Sunday, 26 January 2020

Whether it is necessary to prove that accused caused death of Rape victim with mensrea for applicability of S 376A of IPC?

The above cited principles have been minutely observed by us,
taking into consideration the peculiar facts and circumstances of the case
in hand. At the outset, we would highlight that the High Court while
confirming death has observed that the girl was found bleeding due to
forcible sexual intercourse — which fact, however, is not supported by
medical evidence. However, such erroneous finding has no impact on
conviction under Section 376A of the I.P.C. for a bare perusal of the section
shows that only the factum of death of the victim during the offence of rape is required, and such death need not be with any guilty intention or be a
natural consequence of the act of rape only. It is worded broadly enough to
include death by any act committed by the accused if done
contemporaneously with the crime of rape. Any other interpretation would
defeat the object of ensuring safety of women and would perpetuate the
earlier loophole of the rapists claiming lack of intention to cause death to
seek a reduced charge under Section 304 of I.P.C. as noted in the Report
of the Committee on Amendments to Criminal Law, headed by Justice
J.S. Verma, former Chief Justice of India:
“22. While we believe that enhanced penalties in a substantial
number of sexual assault cases can be adjudged on the basis of
the law laid down in the aforesaid cases, certain situations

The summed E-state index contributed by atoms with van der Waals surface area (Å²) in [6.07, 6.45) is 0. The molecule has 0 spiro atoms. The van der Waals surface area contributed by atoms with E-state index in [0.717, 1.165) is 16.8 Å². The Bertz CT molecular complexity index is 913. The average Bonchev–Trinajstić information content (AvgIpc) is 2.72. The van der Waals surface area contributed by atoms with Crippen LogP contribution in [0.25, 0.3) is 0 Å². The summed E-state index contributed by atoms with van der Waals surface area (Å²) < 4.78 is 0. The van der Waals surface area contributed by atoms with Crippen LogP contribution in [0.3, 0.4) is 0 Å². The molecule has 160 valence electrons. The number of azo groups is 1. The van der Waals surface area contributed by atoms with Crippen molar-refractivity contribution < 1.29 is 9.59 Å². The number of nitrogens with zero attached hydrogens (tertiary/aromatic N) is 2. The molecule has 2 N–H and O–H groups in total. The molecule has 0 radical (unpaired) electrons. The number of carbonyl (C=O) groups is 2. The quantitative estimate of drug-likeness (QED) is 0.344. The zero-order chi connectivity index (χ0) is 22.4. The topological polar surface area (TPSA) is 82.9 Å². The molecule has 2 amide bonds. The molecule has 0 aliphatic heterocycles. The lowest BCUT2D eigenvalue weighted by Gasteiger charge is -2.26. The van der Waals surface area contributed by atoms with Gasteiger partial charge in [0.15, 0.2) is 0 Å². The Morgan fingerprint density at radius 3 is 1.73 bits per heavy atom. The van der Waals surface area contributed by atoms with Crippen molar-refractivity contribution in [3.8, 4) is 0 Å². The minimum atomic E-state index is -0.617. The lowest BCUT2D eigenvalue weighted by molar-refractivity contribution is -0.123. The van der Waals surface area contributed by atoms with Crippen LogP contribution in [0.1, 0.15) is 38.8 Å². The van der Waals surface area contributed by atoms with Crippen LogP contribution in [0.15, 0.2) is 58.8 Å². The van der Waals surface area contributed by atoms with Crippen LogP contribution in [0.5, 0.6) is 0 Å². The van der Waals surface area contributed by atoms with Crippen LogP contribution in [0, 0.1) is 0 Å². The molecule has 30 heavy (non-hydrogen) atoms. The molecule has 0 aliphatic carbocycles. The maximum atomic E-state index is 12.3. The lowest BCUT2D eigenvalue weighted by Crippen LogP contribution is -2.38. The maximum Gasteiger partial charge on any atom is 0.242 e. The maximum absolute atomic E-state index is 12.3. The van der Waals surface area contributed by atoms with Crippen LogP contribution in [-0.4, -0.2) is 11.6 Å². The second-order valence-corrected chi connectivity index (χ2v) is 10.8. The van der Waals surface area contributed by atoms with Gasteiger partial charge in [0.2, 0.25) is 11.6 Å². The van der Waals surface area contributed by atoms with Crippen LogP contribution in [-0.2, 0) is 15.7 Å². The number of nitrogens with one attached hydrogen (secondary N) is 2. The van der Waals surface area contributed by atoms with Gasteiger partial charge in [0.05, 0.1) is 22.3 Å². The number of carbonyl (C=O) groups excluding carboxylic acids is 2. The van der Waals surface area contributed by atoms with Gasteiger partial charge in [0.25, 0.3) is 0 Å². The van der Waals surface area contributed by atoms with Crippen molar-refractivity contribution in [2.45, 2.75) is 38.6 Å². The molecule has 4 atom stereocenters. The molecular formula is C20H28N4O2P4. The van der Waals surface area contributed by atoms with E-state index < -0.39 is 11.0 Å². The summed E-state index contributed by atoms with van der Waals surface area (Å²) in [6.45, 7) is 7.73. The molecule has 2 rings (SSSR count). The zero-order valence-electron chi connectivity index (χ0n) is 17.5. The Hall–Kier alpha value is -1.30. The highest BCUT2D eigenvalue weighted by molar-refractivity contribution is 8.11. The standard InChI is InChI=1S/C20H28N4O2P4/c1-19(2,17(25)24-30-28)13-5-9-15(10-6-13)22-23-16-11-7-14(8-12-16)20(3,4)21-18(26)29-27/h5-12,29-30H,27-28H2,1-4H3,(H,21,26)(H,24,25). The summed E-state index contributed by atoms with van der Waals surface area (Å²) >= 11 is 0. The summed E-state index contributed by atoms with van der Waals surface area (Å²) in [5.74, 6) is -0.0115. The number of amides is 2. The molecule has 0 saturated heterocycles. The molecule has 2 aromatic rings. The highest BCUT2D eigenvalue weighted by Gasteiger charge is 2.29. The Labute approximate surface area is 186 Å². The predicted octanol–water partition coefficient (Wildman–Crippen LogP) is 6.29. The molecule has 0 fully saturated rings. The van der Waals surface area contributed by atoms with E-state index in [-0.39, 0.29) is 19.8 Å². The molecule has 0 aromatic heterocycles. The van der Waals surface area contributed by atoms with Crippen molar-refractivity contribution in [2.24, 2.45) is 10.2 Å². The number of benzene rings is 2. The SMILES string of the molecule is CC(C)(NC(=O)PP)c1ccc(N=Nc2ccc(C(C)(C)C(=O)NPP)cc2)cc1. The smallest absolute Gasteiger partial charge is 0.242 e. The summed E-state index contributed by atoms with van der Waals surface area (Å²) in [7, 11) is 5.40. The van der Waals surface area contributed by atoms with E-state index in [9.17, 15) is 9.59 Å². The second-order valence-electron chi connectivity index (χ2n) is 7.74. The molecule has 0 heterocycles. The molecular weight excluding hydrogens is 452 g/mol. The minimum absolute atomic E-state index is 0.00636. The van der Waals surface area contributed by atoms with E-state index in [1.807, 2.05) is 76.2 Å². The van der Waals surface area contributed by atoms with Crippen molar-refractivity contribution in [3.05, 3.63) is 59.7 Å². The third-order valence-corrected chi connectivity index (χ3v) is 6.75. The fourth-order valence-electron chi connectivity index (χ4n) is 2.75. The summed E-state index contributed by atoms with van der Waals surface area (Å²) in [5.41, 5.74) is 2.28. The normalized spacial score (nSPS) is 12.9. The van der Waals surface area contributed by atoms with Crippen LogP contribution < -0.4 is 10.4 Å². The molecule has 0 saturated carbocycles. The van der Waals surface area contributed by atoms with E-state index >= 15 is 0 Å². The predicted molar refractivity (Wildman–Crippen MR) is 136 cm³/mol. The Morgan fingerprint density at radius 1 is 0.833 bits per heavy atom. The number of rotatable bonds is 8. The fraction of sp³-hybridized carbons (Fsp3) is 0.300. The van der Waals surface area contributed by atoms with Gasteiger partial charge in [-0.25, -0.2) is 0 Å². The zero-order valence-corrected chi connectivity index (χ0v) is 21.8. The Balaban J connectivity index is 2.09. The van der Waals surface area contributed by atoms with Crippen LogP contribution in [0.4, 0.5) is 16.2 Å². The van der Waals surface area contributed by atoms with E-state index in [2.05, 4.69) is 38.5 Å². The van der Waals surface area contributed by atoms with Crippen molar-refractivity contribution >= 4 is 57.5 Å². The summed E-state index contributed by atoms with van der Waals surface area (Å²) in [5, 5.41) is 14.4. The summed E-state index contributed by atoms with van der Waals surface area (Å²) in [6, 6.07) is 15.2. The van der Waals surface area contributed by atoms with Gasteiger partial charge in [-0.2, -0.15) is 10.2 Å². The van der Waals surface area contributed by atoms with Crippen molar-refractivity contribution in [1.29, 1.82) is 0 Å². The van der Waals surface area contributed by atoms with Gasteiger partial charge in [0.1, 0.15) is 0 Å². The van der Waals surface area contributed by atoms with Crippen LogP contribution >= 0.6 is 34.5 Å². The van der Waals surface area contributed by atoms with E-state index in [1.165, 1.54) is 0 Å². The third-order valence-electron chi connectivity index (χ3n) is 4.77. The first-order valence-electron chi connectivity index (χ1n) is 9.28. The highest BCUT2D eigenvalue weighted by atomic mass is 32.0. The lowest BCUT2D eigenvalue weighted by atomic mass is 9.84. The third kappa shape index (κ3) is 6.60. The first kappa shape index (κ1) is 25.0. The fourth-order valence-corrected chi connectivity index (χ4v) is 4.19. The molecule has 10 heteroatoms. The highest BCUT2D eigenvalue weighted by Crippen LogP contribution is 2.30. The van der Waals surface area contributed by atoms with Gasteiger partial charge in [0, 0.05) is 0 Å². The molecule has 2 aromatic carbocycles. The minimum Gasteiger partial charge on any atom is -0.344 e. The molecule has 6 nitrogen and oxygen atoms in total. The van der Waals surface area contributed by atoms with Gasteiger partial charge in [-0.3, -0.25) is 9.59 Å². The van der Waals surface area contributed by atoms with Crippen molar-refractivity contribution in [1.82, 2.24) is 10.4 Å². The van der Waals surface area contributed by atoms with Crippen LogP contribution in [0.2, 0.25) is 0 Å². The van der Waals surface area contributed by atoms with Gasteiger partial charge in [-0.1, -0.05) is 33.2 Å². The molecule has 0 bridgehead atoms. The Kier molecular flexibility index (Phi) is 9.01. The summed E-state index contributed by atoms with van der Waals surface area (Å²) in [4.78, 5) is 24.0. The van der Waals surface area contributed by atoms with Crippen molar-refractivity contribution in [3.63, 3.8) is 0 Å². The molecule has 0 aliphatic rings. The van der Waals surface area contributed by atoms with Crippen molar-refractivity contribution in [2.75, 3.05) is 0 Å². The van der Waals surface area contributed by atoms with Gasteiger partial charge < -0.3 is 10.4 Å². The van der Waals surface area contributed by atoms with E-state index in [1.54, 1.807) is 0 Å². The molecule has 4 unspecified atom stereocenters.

warrant a specific treatment. We believe that where the offence
of sexual assault, particularly ‘gang rapes’, is accompanied by
such brutality and violence that it leads to death or a Persistent
Vegetative State (or ‘PVS’ in medical terminology), punishment
must be severe – with the minimum punishment being life
imprisonment. While we appreciate the argument that where
such offences result in death, the case may also be tried under
Section 302 of the IPC as a ‘rarest of the rare’ case, we must
acknowledge that many such cases may actually fall within the
ambit of Section 304 (Part II) since the ‘intention to kill’ may
often not be established. In the case of violence resulting in
Persistent Vegetative State is concerned, we are reminded of
the moving story of Aruna Shanbagh, the young nurse who was
brutally raped and lived the rest of her life (i.e. almost 36 years)
in a Persistent Vegetative State.
23. In our opinion, such situations must be treated differently
because the concerted effort to rape and to inflict violence may
disclose an intention deserving an enhanced punishment. We
have therefore recommended that a specific provision, namely,
Section 376 (3) should be inserted in the Indian Penal Code to
deal with the offence of “rape followed by death or resulting in a
Persistent Vegetative State”.”
CRIMINAL APPEAL NO. 1523-1524 OF 2019

Ravishankar @ Baba Vishwakarma Vs The State of Madhya Pradesh 

Dated:DATED : 03.10.2019
Citation: (2019) 9 SCC 689.
Read full judgment here:Click here
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